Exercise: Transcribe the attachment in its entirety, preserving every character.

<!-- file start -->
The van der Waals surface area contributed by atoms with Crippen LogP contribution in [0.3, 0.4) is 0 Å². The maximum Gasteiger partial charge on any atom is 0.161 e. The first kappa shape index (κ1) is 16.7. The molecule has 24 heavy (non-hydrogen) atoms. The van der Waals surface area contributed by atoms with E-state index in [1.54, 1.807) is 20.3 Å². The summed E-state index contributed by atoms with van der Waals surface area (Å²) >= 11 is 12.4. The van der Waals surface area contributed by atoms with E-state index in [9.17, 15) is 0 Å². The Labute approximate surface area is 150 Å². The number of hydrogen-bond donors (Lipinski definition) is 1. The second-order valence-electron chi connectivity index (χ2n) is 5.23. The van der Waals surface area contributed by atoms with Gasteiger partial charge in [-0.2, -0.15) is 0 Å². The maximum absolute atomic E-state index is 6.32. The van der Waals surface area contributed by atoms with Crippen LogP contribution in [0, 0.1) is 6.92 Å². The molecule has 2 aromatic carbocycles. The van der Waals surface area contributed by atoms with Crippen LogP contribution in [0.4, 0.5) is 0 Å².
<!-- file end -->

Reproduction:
The van der Waals surface area contributed by atoms with Crippen LogP contribution in [0.3, 0.4) is 0 Å². The maximum Gasteiger partial charge on any atom is 0.161 e. The first kappa shape index (κ1) is 16.7. The molecule has 24 heavy (non-hydrogen) atoms. The van der Waals surface area contributed by atoms with E-state index in [1.54, 1.807) is 20.3 Å². The summed E-state index contributed by atoms with van der Waals surface area (Å²) >= 11 is 12.4. The van der Waals surface area contributed by atoms with E-state index in [9.17, 15) is 0 Å². The Labute approximate surface area is 150 Å². The number of hydrogen-bond donors (Lipinski definition) is 1. The second-order valence-electron chi connectivity index (χ2n) is 5.23. The van der Waals surface area contributed by atoms with Gasteiger partial charge in [-0.2, -0.15) is 0 Å². The maximum absolute atomic E-state index is 6.32. The van der Waals surface area contributed by atoms with Crippen LogP contribution in [0, 0.1) is 6.92 Å². The molecule has 2 aromatic carbocycles. The van der Waals surface area contributed by atoms with Crippen LogP contribution in [0.4, 0.5) is 0 Å².